An Empirical Estimate of the Variance within the Hue of an Image
Robert N. Grant, Richard D. Green and Adrian J. Clark
Dept. Computer Science, University of Canterbury, Christchurch, New Zealand
Hue noise, image processing, illumination invariance.
In the area of vision-based local environment mapping, inconsistent lighting can interfere with a robust system.
The HLS colour model can be useful when working with varying illumination as it tries to separate illumination
levels from hue. This means that using hue information can result in an image invariant to illumination. This
can be valuable when trying to determine object boundaries, object identification and image correspondence.
The problem is that noise is greater at lower illumination levels. While removing the illumination effects on
the image, separating out hue means that the noise effects of non-optimal illumination remain. This paper
looks at how the known illumination information of pixels can be used to accurately predict and reduce noise
in the hue obtained in video from a colour digital camera.
With vision-based local environment mapping consis-
tency in the environment is highly desirable. This
includes consistent lighting conditions which means
that most research is conducted under as controlled
an environment as possible. Unfortunately this is
not a luxury that can be afforded in real world ap-
plications which means that many projects can not
achieve widespread public use. The problem is that
illumination in general usage is unpredictable, caus-
ing tasks such as colour tracking for object recogni-
tion to be problematic because the intrinsic charac-
teristics of digital cameras causes the value of hue to
vary with illumination. There have been projects in
the past that have tried to track the colour of an object
as it changes with varying levels of success (Grant
and Green, 2004)(Nummiaro et al., 2002)(Vergs-Llah
et al., 2001) shown in figure 1. While these methods
can work, they often need to be reinitialised if track-
ing is lost and are computationally inefficient leaving
less for the primary vision application.
This research takes the approach of an illumina-
tion invariant filter on video data, acquiring video
frames and converting them into a normalised illu-
mination format consisting of the raw colours of the
Figure 1: Frames from a dynamic colour tracker (Grant and
Green, 2004).
scene. Conversion to the HLS colour model shown in
figure 2 is the starting point to this transformation as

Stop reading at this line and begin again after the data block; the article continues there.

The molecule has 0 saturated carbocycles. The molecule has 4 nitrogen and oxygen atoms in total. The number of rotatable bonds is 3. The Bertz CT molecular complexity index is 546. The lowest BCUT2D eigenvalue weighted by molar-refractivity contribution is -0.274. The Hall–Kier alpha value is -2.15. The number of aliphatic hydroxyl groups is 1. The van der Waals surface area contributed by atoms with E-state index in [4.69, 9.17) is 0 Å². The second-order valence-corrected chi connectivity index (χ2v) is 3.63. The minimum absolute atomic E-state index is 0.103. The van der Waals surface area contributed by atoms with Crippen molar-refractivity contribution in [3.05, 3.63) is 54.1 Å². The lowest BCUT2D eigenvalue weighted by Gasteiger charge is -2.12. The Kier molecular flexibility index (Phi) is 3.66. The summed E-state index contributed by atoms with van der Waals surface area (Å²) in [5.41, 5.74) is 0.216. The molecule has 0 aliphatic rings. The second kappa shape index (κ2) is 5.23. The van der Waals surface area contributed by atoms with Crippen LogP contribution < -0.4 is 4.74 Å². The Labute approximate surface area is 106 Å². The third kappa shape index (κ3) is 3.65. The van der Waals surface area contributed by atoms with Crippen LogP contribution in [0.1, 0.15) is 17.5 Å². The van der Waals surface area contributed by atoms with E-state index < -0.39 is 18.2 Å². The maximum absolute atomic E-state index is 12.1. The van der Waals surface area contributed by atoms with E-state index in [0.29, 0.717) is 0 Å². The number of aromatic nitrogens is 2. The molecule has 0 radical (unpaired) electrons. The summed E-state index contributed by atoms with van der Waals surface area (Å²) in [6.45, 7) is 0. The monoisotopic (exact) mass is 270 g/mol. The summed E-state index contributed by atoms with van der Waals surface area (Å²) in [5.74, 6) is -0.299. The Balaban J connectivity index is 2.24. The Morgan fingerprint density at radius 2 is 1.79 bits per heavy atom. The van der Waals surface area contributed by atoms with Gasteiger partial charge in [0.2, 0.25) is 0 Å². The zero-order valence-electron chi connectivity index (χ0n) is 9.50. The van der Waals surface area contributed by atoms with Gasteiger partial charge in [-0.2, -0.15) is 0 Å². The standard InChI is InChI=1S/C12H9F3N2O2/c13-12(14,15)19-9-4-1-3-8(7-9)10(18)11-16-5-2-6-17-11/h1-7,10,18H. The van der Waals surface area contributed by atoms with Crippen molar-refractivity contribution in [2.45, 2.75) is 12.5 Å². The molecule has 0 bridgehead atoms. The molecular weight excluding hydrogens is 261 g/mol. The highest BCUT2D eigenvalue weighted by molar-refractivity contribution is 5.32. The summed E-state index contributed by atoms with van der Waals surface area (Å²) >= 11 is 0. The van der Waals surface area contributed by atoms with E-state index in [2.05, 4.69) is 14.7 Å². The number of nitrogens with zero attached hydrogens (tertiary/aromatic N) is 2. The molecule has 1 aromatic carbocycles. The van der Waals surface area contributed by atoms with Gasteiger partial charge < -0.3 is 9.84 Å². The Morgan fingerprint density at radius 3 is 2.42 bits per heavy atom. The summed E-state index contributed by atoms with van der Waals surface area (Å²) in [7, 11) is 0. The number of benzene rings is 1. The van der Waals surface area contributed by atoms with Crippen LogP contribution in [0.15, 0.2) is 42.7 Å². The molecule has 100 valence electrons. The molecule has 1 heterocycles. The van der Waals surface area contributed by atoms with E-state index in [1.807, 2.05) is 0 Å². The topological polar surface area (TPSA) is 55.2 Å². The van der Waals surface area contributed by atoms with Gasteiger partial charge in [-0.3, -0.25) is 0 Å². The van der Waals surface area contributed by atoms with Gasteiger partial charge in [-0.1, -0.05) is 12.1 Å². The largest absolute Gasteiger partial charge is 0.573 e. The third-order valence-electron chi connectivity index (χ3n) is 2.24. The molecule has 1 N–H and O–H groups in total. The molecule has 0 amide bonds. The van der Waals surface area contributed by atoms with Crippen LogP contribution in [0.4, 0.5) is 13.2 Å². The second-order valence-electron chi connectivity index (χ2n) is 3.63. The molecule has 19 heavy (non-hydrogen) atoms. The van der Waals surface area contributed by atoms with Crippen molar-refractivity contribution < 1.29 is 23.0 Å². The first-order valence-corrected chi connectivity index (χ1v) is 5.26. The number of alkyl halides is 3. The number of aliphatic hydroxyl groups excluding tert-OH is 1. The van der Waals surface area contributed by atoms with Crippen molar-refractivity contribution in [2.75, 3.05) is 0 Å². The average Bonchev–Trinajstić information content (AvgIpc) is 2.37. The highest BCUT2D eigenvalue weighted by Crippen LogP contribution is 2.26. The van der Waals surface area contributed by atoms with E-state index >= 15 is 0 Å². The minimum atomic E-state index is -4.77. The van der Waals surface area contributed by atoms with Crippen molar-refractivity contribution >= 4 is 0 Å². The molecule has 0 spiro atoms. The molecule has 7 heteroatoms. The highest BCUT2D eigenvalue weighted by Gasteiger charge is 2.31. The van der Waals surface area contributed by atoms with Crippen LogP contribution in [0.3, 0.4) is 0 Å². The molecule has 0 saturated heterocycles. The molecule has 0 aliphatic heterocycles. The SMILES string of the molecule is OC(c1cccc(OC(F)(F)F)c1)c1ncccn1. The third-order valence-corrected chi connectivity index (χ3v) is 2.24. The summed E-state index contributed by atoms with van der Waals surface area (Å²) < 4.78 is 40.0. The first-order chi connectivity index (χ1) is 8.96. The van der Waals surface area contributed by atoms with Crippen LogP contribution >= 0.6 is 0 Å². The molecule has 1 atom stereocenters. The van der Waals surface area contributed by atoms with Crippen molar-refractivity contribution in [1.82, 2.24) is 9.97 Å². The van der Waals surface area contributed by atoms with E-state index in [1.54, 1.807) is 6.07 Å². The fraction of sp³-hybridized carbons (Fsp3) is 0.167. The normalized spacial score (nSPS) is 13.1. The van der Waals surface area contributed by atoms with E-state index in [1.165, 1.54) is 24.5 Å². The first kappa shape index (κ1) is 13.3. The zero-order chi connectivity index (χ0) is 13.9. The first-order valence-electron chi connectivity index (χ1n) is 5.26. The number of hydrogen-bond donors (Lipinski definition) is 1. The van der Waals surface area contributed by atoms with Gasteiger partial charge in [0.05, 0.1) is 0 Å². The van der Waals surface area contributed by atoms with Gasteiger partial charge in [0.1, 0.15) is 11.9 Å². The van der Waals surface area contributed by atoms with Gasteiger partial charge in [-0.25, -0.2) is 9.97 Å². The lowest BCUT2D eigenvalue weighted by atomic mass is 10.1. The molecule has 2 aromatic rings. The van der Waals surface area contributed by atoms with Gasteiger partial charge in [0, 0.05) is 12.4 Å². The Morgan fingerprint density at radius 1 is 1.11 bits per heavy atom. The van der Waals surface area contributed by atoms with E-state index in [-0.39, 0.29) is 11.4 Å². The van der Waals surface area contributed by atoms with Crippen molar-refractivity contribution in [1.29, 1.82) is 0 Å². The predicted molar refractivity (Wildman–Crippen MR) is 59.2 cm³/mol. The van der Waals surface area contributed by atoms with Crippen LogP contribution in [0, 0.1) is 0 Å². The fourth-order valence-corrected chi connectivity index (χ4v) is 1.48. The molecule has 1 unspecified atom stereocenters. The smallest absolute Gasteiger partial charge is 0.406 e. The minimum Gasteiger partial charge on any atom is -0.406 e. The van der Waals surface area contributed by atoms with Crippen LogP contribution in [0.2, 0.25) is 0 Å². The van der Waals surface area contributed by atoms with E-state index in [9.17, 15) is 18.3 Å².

the hue component of this colour model is essentially
the colour of an object with the illumination inten-
sity information stripped out. White balancing is also
necessary to remove light source colouring effects on
This would be an ideal illumination invariant input
for a computer vision system as with accurate white
N. Grant R., D. Green R. and J. Clark A. (2007).
HUE VARIANCE PREDICTION - An Empirical Estimate of the Variance within the Hue of an Image.
In Proceedings of the Second International Conference on Computer Vision Theory and Applications - IFP/IA, pages 5-9
correct the effects of discoloured lighting in an image
(Lam et al., 2004).
By implementing reliable white balancing and
using an invariant colour model an object’s colour
should rarely change due to illumination changes.
Unfortunately this is not the case when the intensity
of light reflected from an object nears the outer limits
of the camera’s visible range. Cameras are not sensi-
tive to these areas and so noise causes the colour/hue
of an object to vary dramatically.
Figure 4: Shadow segmentation using an invariant colour
model (Salvador et al., 2001).
3.1 Method
The following experiment aims to discover the corre-
lation between the effect of noise levels on hue and
the levels of the other two components of HLS colour
(luminance and saturation). These may be useful pre-
dictors as they represent the amounts of light coming
into the camera and an indication of the accuracy of
hue. A predictable correlation between these two fac-
tors enables countering these noise effects.
Different scenes were selected for range of colour
and brightness. The camera exposure period was up
to 30 seconds at a frame rate of approximately 15fps
to collect accurate HLS colour information for each
pixel of the scene over time. Each pixel was classi-
fied by means of averaging to a specific luminance
and saturation pair. Standard deviation of the hue val-
ues collected were calculated for each pixel. Hue vari-
ances are added to an array of minimum hue variance